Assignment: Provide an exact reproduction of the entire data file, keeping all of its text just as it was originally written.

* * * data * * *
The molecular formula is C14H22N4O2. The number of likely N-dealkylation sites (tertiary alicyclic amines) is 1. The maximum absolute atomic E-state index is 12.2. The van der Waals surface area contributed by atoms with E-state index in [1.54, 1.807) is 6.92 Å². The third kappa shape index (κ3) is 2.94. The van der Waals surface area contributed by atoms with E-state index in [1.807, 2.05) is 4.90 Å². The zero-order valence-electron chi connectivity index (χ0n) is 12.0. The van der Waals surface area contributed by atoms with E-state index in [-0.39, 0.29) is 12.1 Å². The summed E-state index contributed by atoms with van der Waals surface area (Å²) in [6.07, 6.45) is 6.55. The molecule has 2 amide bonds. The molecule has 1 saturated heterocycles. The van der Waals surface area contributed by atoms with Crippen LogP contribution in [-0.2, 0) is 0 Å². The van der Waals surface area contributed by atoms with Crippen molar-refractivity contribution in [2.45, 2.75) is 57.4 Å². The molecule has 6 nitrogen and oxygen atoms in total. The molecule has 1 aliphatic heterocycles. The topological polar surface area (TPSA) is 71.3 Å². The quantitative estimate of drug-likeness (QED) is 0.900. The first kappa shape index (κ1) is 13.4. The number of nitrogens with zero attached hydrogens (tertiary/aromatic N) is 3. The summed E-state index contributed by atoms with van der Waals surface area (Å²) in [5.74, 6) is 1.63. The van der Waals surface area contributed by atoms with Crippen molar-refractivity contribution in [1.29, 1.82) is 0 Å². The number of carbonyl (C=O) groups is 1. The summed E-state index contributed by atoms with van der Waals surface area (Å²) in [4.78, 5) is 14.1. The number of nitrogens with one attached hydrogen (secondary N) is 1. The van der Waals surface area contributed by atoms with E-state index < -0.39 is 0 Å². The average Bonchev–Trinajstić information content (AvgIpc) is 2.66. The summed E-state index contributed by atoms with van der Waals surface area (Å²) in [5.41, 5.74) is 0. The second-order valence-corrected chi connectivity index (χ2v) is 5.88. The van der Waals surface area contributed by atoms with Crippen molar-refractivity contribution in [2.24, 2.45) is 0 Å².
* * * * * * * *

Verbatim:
The molecular formula is C14H22N4O2. The number of likely N-dealkylation sites (tertiary alicyclic amines) is 1. The maximum absolute atomic E-state index is 12.2. The van der Waals surface area contributed by atoms with E-state index in [1.54, 1.807) is 6.92 Å². The third kappa shape index (κ3) is 2.94. The van der Waals surface area contributed by atoms with E-state index in [1.807, 2.05) is 4.90 Å². The zero-order valence-electron chi connectivity index (χ0n) is 12.0. The van der Waals surface area contributed by atoms with E-state index in [-0.39, 0.29) is 12.1 Å². The summed E-state index contributed by atoms with van der Waals surface area (Å²) in [6.07, 6.45) is 6.55. The molecule has 2 amide bonds. The molecule has 1 saturated heterocycles. The van der Waals surface area contributed by atoms with Crippen LogP contribution in [-0.2, 0) is 0 Å². The van der Waals surface area contributed by atoms with Crippen molar-refractivity contribution in [2.45, 2.75) is 57.4 Å². The molecule has 6 nitrogen and oxygen atoms in total. The molecule has 1 aliphatic heterocycles. The topological polar surface area (TPSA) is 71.3 Å². The quantitative estimate of drug-likeness (QED) is 0.900. The first kappa shape index (κ1) is 13.4. The number of nitrogens with zero attached hydrogens (tertiary/aromatic N) is 3. The summed E-state index contributed by atoms with van der Waals surface area (Å²) in [5.74, 6) is 1.63. The van der Waals surface area contributed by atoms with Crippen molar-refractivity contribution in [1.29, 1.82) is 0 Å². The number of carbonyl (C=O) groups is 1. The summed E-state index contributed by atoms with van der Waals surface area (Å²) in [4.78, 5) is 14.1. The number of nitrogens with one attached hydrogen (secondary N) is 1. The van der Waals surface area contributed by atoms with E-state index < -0.39 is 0 Å². The average Bonchev–Trinajstić information content (AvgIpc) is 2.66. The summed E-state index contributed by atoms with van der Waals surface area (Å²) in [5.41, 5.74) is 0. The second-order valence-corrected chi connectivity index (χ2v) is 5.88. The van der Waals surface area contributed by atoms with Crippen molar-refractivity contribution in [2.24, 2.45) is 0 Å².